York Press column: The Success of the Vaccine Rollout Begins to Tip the Balance of Risks of Lockdowns
February 11, 2021
While it seems the past five years have been dominated by disagreements with the European Union, over the weekend I found myself agreeing with the President of the European Commission, Ursula von der Leyen, when she described the United Kingdom’s ability to procure and rollout vaccines as a lone country as being like a speedboat.
Like many others I’m sure, I eagerly await each day for the latest update to our vaccination statistics as new milestones are reached and records broken at an ever-quickening pace. One in five adults have now been inoculated but with more vaccination centres coming online each week to further increase capacity as well as up to three further vaccines set for approval to ensure supply, it would appear that our vaccine programme has not yet reached top gear.
With the Government’s target of offering everyone in the top four priority groups a vaccine by mid-February now within reach, it has been confirmed that the next aim is to offer everyone in the top nine priority groups a vaccine by May. This includes all over 50s, vulnerable groups as well as health and care staff. These demographics account for 99% of those who have sadly died from coronavirus and over 80% of all hospitalisations caused by the virus.
It is because we now have a clear plan for vaccine rollout that I have been calling for a clear roadmap out of lockdown, based on reaching vaccination targets and maintaining ample hospital capacity. After raising the issue at Prime Minister’s Question at the start of the year, I welcome the announcement that a comprehensive exit strategy will be unveiled on February 22nd.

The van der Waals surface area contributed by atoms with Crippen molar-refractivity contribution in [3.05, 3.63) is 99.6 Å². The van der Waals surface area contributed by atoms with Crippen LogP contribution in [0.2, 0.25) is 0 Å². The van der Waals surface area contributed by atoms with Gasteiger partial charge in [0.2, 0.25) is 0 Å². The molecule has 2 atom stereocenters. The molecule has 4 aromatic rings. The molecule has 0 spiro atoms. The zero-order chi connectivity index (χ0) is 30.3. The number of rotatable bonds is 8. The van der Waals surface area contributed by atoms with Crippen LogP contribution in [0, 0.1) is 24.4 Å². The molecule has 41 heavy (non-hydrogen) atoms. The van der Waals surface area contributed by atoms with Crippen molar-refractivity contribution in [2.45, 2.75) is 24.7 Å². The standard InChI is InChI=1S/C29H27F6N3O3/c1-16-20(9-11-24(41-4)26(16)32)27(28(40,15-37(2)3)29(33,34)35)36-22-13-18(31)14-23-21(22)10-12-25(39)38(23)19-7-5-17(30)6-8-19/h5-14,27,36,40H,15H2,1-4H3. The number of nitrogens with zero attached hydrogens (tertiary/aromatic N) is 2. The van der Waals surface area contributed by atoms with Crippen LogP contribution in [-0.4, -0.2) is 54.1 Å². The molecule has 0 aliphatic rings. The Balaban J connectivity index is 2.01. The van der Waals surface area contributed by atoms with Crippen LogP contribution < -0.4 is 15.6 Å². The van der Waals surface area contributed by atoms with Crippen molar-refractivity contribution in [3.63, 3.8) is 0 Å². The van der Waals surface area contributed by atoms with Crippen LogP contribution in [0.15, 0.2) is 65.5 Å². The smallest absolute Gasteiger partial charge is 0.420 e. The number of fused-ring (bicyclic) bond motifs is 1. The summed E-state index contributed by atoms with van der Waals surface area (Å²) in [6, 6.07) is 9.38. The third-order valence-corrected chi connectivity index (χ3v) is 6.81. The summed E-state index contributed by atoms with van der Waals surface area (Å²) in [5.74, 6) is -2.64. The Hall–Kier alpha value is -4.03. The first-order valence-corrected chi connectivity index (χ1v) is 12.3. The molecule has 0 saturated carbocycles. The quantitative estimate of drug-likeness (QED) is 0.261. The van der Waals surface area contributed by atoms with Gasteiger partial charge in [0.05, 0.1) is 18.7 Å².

I know that whenever I have lobbied for a plan to be published for easing lockdown measures, it has been met with hesitation by some constituents, but I maintain that I do not make these calls recklessly. Any targets or dates set for removing safety restrictions must be caveated with the understanding that if case numbers once again rise, we will halt our progress until it is safe to proceed again. However, like seasonal flu, coronavirus may return with reduced prevalence annually so we cannot wait for zero cases before re-emerging.
When continually reassessing the effectiveness of current lockdown measures, it is important to return to the reasoning behind implementing them in the first instance – threatened with new even more infectious strains of the virus, we were warned that the NHS risked being overwhelmed and a second wave was imminent which could eclipse the first wave from spring last year. Faced with such stark warnings, it was only right that MPs authorised another lockdown, but it should also not be forgotten at what cost this came.
Each time that we are re-enter the strictest restrictions, we ask everyone to make sacrifices. For some this is to work from home and not see their loved ones for the duration of the lockdown but for others the stakes are even greater. Cancer sufferers have to endure ever extending waiting times for treatment. Business owners stretch their companies to the extremes of viability. Children have their education and development disrupted with the long-term effects being unknown for generations. Many who live alone face extended isolation and dire mental health implications.
For these reasons, just as I cannot condone those who have long wanted to do away with all safety measures with no regard for the true dangers of this terrible virus, I cannot assent to calls to not plan a route out lockdown as soon as sufficient vaccinations make it possible to safely do so.
In my responsibility to consider all available options, I feel great pressure to balance the risks of the health emergency that we have faced for the last year against the ongoing sacrifices by those most impacted by lockdown.
More than one in seven UK businesses are at great risk of imminent closure, with 1.9 million jobs at stake if the economy does not reopen sooner rather than later. One in six children are now suffering difficulties with mental health directly caused by lockdowns and school closures. Millions of operations have been cancelled and treatments deferred for a myriad of non-covid ailments.
So, while we rightly rejoice at the news that over twelve million people have received a vaccine dose, we must now begin to honour the sacrifices made across the country